I recently got my first mention in the New York Times, about which people are either impressed or suspicious
Okay, I wasn’t actually mentioned by name. The article, headlined “Hurt at Home, and a Fall Is Likely to Blame” revealed that the most common cause of injury to Americans is falling down, with most of those falls happening at home.
I’d fallen just the day before, though not technically at home, tripping on something that wasn’t there while walking the dog. Somehow I managed to stab one shoe awkwardly into the sidewalk where it caught, sending me tumbling. It must’ve looked bad, because a passing car stopped to see if Gramps was okay. Pride aside, he was fine, though he’d ruined his jeans, and for the first time in 52 years skinned an elbow and knee. As my dog vacillated between concern and embarrassment, I picked myself up and waved off the driver, making it the rest of the way home without incident, only to find out the next day that I’d accidentally stumbled into the statistical mainstream.
In case you’re curious, transportation injuries were in second place, followed by accidental poisoning, which raised a red flag for me. It seems likely that a substantial number of those poisoned also fall down at some point, with more than a few winding up in traffic accidents while rushing to the emergency room. Are these incidents counted in one or multiple categories?
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The article noted that women are more likely to be injured in falls than men, whereas men are more likely to be struck by objects. How many of those women were pushed by men, and how many of those objects were thrown by women, and in which order, are questions that apparently escaped scrutiny.
That’s the problem with statistics. Numbers can be accurate without offering insight into what they actually measure. Gun control advocates harp on the disproportionate number of gun-related deaths in our society, but they make no attempt to quantify how many lives may have been saved by firearms.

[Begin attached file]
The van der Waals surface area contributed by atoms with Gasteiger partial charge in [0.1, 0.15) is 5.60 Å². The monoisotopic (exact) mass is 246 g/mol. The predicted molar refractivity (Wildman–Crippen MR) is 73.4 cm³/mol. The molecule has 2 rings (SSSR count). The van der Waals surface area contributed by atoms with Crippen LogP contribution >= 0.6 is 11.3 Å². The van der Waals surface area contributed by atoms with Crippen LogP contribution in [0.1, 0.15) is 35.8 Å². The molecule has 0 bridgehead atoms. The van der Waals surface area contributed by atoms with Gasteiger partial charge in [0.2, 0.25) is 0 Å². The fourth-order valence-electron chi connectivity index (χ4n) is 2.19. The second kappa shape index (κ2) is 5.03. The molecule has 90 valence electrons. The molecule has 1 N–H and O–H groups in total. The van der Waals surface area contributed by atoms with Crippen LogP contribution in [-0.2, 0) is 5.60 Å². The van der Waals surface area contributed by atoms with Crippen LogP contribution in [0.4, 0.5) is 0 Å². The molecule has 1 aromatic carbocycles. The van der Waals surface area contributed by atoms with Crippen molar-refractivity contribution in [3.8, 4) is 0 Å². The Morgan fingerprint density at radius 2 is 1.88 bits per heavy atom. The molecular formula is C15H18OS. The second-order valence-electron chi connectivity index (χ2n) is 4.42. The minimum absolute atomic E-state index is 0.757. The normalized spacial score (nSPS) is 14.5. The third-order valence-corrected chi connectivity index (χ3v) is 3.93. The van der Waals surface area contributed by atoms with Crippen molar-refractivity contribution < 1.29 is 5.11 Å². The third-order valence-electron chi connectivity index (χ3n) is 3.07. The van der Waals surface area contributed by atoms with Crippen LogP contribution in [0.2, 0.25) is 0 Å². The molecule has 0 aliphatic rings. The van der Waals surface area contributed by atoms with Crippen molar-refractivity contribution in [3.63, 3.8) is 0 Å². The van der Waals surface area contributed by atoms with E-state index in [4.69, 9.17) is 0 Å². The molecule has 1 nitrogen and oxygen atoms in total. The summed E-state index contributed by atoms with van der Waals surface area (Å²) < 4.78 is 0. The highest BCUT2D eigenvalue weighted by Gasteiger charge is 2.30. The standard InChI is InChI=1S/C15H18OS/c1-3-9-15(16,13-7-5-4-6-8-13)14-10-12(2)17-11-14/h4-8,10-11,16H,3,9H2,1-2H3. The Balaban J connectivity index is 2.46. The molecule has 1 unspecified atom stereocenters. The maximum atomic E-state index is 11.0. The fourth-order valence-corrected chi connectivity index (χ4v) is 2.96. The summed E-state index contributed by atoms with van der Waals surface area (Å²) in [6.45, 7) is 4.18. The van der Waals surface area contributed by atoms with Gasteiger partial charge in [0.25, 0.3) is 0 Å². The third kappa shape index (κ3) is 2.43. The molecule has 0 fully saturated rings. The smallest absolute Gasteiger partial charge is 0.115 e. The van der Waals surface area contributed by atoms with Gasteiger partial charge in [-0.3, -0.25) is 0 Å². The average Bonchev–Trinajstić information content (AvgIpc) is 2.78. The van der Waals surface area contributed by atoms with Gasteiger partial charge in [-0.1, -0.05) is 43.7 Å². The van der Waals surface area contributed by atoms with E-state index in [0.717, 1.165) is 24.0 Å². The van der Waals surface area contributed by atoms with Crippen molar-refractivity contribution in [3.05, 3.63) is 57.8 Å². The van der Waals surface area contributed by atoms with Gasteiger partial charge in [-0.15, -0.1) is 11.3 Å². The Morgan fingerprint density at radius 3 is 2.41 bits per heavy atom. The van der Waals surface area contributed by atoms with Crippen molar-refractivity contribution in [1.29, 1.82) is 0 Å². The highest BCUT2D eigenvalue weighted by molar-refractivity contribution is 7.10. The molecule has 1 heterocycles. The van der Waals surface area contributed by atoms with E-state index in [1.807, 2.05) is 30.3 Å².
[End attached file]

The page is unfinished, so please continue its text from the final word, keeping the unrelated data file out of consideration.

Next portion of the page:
Nor do they mention that 60% of gun deaths in America are suicides. You’d think that would be a comforting statistic, as it indicates that the number of gun owners predisposed to using their weapons is to some extent self-limiting.
It also calls into question the idea of restricting ownership of the most lethal weapons and ammunition, if only for the sake of holding down the substantial cost of caring for all the failed suicide victims and other survivors of gun violence. Say what you want, but when it comes to medical bills a killer bullet is an efficient bullet. It’s the wounded who are bleeding the healthcare system dry.
As for the epidemic of slips, trips, tumbles, dives, plunges, and toppling-overs, my suggestion is to stay in bed whenever possible. It may not be the magic bullet, but you don’t need a statistician to tell you that the best way to avoid falling down is not to get up.
Chris Bliss is a comedian, juggler and activist living in Austin, Texas